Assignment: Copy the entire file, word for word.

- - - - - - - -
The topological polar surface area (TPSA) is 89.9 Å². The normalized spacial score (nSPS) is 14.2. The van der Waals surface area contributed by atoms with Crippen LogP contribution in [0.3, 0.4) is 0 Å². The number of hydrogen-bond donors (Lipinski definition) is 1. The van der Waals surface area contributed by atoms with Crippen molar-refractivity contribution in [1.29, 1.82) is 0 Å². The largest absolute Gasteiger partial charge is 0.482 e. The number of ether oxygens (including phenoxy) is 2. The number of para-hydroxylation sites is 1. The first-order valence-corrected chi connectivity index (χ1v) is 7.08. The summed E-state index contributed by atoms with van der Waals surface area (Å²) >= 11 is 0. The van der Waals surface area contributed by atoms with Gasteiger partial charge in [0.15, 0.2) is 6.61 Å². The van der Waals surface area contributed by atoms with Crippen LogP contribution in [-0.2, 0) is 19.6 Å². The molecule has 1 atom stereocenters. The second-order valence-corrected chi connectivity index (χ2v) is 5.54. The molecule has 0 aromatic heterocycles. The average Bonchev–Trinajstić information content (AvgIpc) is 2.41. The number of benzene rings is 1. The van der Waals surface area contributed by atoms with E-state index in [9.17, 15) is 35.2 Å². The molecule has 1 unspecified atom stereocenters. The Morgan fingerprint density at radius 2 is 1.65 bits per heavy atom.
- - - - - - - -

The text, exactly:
The topological polar surface area (TPSA) is 89.9 Å². The normalized spacial score (nSPS) is 14.2. The van der Waals surface area contributed by atoms with Crippen LogP contribution in [0.3, 0.4) is 0 Å². The number of hydrogen-bond donors (Lipinski definition) is 1. The van der Waals surface area contributed by atoms with Crippen molar-refractivity contribution in [1.29, 1.82) is 0 Å². The largest absolute Gasteiger partial charge is 0.482 e. The number of ether oxygens (including phenoxy) is 2. The number of para-hydroxylation sites is 1. The first-order valence-corrected chi connectivity index (χ1v) is 7.08. The summed E-state index contributed by atoms with van der Waals surface area (Å²) >= 11 is 0. The van der Waals surface area contributed by atoms with Gasteiger partial charge in [0.15, 0.2) is 6.61 Å². The van der Waals surface area contributed by atoms with Crippen LogP contribution in [-0.2, 0) is 19.6 Å². The molecule has 1 atom stereocenters. The second-order valence-corrected chi connectivity index (χ2v) is 5.54. The molecule has 0 aromatic heterocycles. The average Bonchev–Trinajstić information content (AvgIpc) is 2.41. The number of benzene rings is 1. The van der Waals surface area contributed by atoms with E-state index in [9.17, 15) is 35.2 Å². The molecule has 1 unspecified atom stereocenters. The Morgan fingerprint density at radius 2 is 1.65 bits per heavy atom.